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Nalvason in Water?

Discussion in 'Product Questions' started by Rakoladycz, Feb 11, 2011.

  1. Rakoladycz

    Rakoladycz Elite Member

    I'm sure many of you have used Nalvason or know what it is. We get little bits of it at a time from my fiance's work (with employer's permission) and use it for all kinds of purposes around the house as well and cleaning enclosures and accessories. The veterinarian she works for used to keep herps as was telling her that we should put Nalvason in there water(Can't remember how much but less than the 1:20 or 1:30 I'm sure). I have never done it but she has tried to convince me too. When I looked the product up online there are alot of warnings that go along with it about ventilation, contact, and various other things. That means to me don't. But him being a doctor...
     
  2. Dragoness

    Dragoness Elite Member

    I do not know what Nalvason is.
     
  3. bucher70

    bucher70 Elite Member

    Nolvasan is a brand name for chlorehexadine. It comes in a surgical scrub form and a solution form to diluted and used to clean wounds, flush abcesses, even flush teeth. I have never heard of ingesting it , other than as a oral rinse, but NOT to swallow. You need to verify that no wires are being crossed in the communication line, I work in a 24 Hour emergency clinic, and have never heard of any doctor recommend adding it to drinking water, it can be a caustic subsance, especially if not diluted properly, on wounds, let alone the g i tract.

    And what reason would you need to add a antimicrobial/antifungal scrub/ solution to any living things drinking water?

    ok, so now I cant stop thinking about this, it would have to be majorly diluted to almost nothing to be safe, alot of things have chlorhexadine in it.

    Seriously ask this vet and have him explain to you the reason for this, for I am curious now, lol. I have work in the am, and ill buzz the question past a couple of the doctors i work with.
     
  4. Rakoladycz

    Rakoladycz Elite Member

    First of all you can relax. He was only talking about adding a few drops. He is a Veterinarian Doctor of 35+ years, and just because you have never heard of it doesn't mean anything. This is a person I regard as highly educated and very well cultured.


    All the reposts were unnecessary there is an edit button
     
  5. Rich

    Rich Administrator Staff Member Premium Member

    Randy, Jen never heard of it. She isn't the same person asking the questions.
    I merged the triple post.
     
  6. Rakoladycz

    Rakoladycz Elite Member

    My fault Rich. I noticed that, I wasn't meaning Jen's I should have been more specific on who I was replying to. Sorry Jen! and yes bucher70 is correct on what Nalvason is.

    Like I said we acquire ours from the vets office she works at, but this product is it from Pet Meds.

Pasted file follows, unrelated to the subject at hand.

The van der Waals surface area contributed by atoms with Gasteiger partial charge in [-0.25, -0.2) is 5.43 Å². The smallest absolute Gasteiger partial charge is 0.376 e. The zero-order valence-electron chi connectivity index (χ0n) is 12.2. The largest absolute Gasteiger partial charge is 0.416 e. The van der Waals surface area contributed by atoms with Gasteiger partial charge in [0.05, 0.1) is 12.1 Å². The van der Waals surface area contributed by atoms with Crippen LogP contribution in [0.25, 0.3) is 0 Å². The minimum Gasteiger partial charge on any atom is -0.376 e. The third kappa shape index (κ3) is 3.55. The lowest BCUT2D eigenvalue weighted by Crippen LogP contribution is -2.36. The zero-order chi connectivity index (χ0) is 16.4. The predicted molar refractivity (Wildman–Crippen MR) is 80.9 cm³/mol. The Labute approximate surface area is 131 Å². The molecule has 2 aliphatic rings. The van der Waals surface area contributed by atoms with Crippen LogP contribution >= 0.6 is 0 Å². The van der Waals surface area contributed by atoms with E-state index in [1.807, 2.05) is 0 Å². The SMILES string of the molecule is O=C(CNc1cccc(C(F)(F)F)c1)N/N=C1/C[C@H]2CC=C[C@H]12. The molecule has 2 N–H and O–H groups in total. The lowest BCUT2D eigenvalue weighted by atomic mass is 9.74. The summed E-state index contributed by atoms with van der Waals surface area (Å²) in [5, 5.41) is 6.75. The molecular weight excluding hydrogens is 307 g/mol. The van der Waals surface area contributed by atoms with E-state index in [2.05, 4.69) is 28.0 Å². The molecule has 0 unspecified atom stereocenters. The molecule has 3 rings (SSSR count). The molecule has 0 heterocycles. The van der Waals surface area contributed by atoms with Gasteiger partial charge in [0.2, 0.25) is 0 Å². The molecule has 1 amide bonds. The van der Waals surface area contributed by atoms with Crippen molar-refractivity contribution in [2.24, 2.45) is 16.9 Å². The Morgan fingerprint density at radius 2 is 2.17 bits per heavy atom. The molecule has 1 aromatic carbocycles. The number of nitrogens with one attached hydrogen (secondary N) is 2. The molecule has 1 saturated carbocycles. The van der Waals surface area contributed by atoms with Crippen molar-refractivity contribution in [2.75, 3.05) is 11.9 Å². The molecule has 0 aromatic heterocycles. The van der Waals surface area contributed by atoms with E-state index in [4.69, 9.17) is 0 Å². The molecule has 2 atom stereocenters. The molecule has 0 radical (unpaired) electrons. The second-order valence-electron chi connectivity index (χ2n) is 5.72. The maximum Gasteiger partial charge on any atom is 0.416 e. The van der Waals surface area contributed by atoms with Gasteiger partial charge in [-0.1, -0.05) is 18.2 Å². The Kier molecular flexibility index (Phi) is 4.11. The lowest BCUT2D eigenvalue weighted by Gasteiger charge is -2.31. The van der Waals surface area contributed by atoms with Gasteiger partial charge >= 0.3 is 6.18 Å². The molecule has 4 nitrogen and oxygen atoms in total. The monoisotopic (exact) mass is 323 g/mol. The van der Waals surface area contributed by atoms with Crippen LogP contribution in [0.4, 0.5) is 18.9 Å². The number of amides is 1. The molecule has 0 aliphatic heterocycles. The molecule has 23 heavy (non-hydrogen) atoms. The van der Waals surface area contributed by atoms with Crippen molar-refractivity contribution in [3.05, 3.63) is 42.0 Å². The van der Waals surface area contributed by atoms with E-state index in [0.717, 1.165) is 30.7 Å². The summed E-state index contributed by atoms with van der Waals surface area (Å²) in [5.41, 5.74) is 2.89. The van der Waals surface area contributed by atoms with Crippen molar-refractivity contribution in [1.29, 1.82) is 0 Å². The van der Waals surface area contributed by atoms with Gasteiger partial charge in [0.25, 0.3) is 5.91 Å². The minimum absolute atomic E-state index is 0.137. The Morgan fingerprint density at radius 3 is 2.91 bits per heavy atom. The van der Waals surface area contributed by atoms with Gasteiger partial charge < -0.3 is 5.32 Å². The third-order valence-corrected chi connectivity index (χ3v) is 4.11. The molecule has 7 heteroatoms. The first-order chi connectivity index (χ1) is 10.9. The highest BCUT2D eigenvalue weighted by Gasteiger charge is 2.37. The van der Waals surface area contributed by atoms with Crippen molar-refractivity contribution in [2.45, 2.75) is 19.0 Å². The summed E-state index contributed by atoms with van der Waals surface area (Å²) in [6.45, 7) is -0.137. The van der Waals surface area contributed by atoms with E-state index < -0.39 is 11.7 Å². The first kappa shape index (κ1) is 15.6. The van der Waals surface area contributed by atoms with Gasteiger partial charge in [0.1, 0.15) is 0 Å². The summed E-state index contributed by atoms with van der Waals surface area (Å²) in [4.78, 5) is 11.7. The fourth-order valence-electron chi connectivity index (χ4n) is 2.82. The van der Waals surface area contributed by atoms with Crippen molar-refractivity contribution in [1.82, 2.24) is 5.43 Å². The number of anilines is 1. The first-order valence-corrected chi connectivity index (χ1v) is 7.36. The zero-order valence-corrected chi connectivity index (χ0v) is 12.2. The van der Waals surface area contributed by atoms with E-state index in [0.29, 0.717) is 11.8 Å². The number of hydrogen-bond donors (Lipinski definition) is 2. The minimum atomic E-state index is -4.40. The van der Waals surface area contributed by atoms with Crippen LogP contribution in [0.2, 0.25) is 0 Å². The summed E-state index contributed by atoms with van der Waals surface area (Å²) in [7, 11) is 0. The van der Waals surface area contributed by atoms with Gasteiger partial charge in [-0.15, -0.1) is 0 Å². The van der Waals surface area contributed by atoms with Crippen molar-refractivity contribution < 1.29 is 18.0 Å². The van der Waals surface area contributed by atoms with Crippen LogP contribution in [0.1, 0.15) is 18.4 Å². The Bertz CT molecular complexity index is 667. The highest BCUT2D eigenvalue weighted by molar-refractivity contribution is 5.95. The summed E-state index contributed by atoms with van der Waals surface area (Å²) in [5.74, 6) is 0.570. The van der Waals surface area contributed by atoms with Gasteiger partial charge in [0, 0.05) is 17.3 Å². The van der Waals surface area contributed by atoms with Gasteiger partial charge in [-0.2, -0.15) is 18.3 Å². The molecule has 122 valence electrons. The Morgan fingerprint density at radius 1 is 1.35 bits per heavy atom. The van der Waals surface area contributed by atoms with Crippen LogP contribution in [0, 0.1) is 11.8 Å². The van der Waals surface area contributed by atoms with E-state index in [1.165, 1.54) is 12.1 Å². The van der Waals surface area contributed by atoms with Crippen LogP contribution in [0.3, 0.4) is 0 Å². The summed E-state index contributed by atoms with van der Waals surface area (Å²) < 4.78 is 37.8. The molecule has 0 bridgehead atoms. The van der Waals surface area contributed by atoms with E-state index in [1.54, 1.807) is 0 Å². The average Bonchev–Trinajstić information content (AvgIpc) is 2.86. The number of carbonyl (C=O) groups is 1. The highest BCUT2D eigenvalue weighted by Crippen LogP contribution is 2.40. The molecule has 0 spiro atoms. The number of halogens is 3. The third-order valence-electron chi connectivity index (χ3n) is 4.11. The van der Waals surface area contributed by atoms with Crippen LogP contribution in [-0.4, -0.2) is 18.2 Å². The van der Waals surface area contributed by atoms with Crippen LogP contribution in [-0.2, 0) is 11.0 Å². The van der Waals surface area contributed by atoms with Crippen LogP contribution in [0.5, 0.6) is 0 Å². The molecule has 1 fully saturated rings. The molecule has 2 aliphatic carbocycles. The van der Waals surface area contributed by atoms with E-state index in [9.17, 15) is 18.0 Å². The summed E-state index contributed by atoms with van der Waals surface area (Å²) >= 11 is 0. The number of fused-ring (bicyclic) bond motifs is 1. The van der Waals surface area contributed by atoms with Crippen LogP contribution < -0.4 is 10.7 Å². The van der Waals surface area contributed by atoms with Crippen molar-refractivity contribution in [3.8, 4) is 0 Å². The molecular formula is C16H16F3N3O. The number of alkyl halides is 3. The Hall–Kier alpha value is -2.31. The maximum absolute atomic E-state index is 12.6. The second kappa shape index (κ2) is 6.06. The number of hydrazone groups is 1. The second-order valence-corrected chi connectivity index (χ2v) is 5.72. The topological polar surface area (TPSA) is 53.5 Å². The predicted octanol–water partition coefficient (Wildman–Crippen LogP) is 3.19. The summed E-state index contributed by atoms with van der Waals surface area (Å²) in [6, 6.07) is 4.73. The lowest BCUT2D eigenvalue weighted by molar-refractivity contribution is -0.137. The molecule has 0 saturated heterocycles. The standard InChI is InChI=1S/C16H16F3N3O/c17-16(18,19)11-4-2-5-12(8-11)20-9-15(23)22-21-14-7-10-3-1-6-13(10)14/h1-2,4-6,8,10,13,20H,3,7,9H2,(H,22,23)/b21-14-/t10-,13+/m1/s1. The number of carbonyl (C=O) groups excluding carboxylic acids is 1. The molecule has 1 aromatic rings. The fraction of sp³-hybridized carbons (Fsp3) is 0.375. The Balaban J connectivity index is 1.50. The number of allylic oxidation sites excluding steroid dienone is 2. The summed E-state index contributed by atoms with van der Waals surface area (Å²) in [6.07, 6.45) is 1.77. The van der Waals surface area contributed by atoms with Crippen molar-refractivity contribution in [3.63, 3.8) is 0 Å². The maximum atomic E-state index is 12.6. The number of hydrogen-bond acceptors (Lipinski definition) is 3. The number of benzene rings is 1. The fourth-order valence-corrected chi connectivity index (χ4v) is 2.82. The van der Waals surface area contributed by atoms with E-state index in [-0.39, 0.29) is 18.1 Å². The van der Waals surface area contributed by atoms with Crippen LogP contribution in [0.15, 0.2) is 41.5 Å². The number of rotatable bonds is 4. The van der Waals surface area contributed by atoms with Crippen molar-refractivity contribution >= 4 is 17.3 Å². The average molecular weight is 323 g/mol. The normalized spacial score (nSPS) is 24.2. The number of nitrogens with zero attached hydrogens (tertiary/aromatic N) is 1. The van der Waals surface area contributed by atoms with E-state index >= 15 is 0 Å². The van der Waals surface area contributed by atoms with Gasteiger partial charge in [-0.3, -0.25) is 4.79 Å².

7. Dragoness

    Dragoness Elite Member

    Chlorhexadine, I am familiar with (used it on many a reptile at work.). It was the brand name that was not catching - we never called anything by it's brand name. Just it's chemical name.
     
  8. bucher70

    bucher70 Elite Member

    I honestly meant no disrespect, I am truely curious as to why you would add it to drinking water =-). Thats why I said talk to,the vet you know, and I was gonna buzz it past a few of the vets that I work with. After re reading it, it does come off kind of rude. I do apologize.
     
  9. Rakoladycz

    Rakoladycz Elite Member

    At her work they call it by the brand I suppose then. I take it you have never heard of it being used in this regard either?

    All is well bucher. I believe it was just a precautionary thing to prevent any bacterial growth and maybe a cleaning rinse for them should they go through it. The next time I have an opportunity to talk to the doctor I will ask him to explain should I not get an answer sooner. Sorry for getting a bit defensive as well.
     
  10. Merlin

    Merlin Administrator Staff Member Premium Member

    Chlorhexadine products are warned against exposure to eyes or mucous membranes.
    I AM NOT A VET but I would see no real gain to adding it in minute amounts to drinking water. What I would worry about since it is a broad spectrum antibiotic/antifungal product would be the constant exposure creating drug resistant organisms.
     
  11. bucher70

    bucher70 Elite Member

    so here i am at work , on herpcenter ( hee hee) , And we do have a water additive for drinking water, it contains chlorhexidine gluconate, I believe Nolvasan contains chlorhexidine acetate. It also( The additive, not nolvasan) contains xylitol which is a type of sugar that has antimicrobial properties. Unfortunately the concentrations are not listed on the product, so as to how much is being added to the water Idk.

    Many of the docters were a little leary about adding chlorhexidine acetate to drinking water, mind you these are all small animal vets, that dont work with exotics, and the product is marketed for dogs and cats. So I guess that I dont really have an answer at this time.
    But I do agree with merlin about causing resistant bacteria, by adding such small amounts of that product to te water, and question that it is worth doing at all in those concentrations.
    Food for thought.

    I guess just talk to your vet buddy and see if he has any input.
     

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